Your Jacobsen Home has another safety feature in its electrical distribution panel. It contains electrical circuit breakers rather than a fuse-type electrical panel. The non-fuse panel has a series of breakers, which eliminate the need for fuses. The breakers protect the home against overloading of the wiring.
Should a circuit be overloaded or shorted, the breaker automatically breaks the flow of current in the circuit. The affected breaker may simply be switched back to the "on" position to restore service after the cause of the short or overload has been corrected. It is important that the rating of the breaker not exceed the current carrying capacity of the conductor it is protecting.
For example, No. 14 copper wire (the conductor) is rated at 15 amperes. The breaker for this size of wire must therefore not be rated greater than 15 amperes. If a circuit continually trips breakers in short periods of time, consult a qualified electrician. It’s likely you have problems with a short or an overloading circuit.
A GFCI receptacle is a safety device installed to protect people from electrical shock. In a manufactured home, GFCI receptacles are found in place for:
- All exterior receptacles (excluding the heat tape receptacle)
- All bathroom receptacles
- Any receptacle within six feet of any sink or lavatory (excluding receptacles designated for specific appliances)
If a short or an overload condition occurs on a circuit protected by a GFCI, the GFCI "trips" and disrupts the flow of current through that circuit. Once the GFCI trips to the "off" position due to a fault in the circuit, the receptacles that it services will not operate. The reset button on the GFCI will reactivate it. You should periodically test the operation of each GFCI by pressing the "test" button. When you press the button, the GFCI should trip to indicate proper operation. You may press the "reset" button on the GFCI to restore electricity to the circuit.
If a handheld electrical appliance were to fall into the water, these types of circuits should trip. However, electrical devices can be extremely dangerous and caution should still be exercised. In the event that an electrical device falls into water, do not reach into the water to retrieve it, even if it is connected to a GFCI receptacle. Always unplug the device before retrieving it from the water. Always use caution when using any type of electrical device near any water.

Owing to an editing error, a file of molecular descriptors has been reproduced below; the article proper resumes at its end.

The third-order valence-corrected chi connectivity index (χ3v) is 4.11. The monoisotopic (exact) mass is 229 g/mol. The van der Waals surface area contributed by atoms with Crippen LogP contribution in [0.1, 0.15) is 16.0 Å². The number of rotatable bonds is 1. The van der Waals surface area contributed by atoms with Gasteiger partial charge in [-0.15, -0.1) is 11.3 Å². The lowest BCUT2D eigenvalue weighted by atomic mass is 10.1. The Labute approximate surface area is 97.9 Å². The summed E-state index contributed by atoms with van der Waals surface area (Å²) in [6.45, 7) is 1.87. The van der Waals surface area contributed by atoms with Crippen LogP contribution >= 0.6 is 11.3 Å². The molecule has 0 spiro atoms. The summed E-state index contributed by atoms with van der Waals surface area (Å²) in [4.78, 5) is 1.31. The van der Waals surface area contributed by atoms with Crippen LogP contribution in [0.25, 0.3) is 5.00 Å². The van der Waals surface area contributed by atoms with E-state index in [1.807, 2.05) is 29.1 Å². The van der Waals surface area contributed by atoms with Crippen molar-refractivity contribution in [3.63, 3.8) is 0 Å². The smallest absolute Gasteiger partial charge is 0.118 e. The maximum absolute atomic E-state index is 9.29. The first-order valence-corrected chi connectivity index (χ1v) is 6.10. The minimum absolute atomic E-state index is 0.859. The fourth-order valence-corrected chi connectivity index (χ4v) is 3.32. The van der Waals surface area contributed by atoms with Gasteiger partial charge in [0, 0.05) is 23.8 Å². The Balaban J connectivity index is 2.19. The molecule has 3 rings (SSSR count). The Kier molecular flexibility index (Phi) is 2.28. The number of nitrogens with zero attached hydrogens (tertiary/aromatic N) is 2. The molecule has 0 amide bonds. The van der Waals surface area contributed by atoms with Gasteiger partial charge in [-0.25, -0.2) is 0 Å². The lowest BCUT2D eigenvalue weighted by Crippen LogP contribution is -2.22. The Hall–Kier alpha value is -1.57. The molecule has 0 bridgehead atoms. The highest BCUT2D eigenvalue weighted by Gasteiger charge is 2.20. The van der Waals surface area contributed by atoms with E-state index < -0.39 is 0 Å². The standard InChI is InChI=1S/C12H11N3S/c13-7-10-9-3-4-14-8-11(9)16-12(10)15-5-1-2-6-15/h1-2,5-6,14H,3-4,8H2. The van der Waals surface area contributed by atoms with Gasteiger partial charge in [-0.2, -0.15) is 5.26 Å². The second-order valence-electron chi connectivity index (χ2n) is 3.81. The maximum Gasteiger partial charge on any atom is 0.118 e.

Never use any type of electrical device when you are standing or sitting in water.
Fuel Burning, Heat Producing Appliances
All fuel-burning, heat producing appliances, except ranges and ovens, used in manufactured homes draw fresh combustion air from the outside of the home. This includes such appliances as water heaters, fireplaces, gas refrigeration devices, gas furnaces, and gas clothes dryers. The manufactured home's sealed combustion system has two advantages over conventional systems:
- It is safer: combustion gasses are not released into the interior of your home.
- It is more economical: inside air, which has been heated or cooled to the desired temperature, is not lost through the exhaust duct or chimney.
CAUTION: If replacement of a fuel burning (gas or oil) heat producing appliance becomes necessary, the replacement must be listed or labeled for use in manufactured homes.
Gas Supply System
Gas may supply power for a number of home appliances: water heater, furnace, oven, range, heaters, etc. As the homeowner, you should never attempt to repair the gas lines in your manufactured or modular home. In most areas, a local gas company will service the gas system. If a gas leak is suspected, call the gas company at once.
If you smell gas, check the connections of various appliances in the house. If you cannot locate the source of the escaping gas immediately, then you should suspect a gas leak. Turn off the main gas valve and call the gas company immediately. While you are waiting, do not light any matches, lighters, or any flames. Open all windows and doors to ventilate your home. Every member of the household should know where the main gas shut-off valve is located before an emergency arises.
If your manufactured home is equipped with bottled gas for cooking, heating, or both, extreme caution should be used before turning on the gas at the cylinder. All appliance valves must be closed. If the home has been in transit, all fuel lines, connections, and appliance valves must be checked before and after opening the cylinder valve.
Heating and Cooling Systems
As in any modern home, there are many possible types of heat installations in a manufactured home. Yours may be on one of these:
- Gas (either Natural or Liquid Petroleum Gas)
- Electric (either Forced Air or Baseboard)
A manual covering maintenance and operating instructions for the heating and cooling system should be found with your HVAC unit. If not, you can request one from the appliance manufacturer. Be sure to provide the appliance model number, which can be found on the nameplate on the appliance.
The thermostat control of the heating and cooling system can be set to maintain the desired temperature. Special attention should be given to its regulation, and the instructions provided by the appliance manufacturer should be followed regarding the operation and warranty.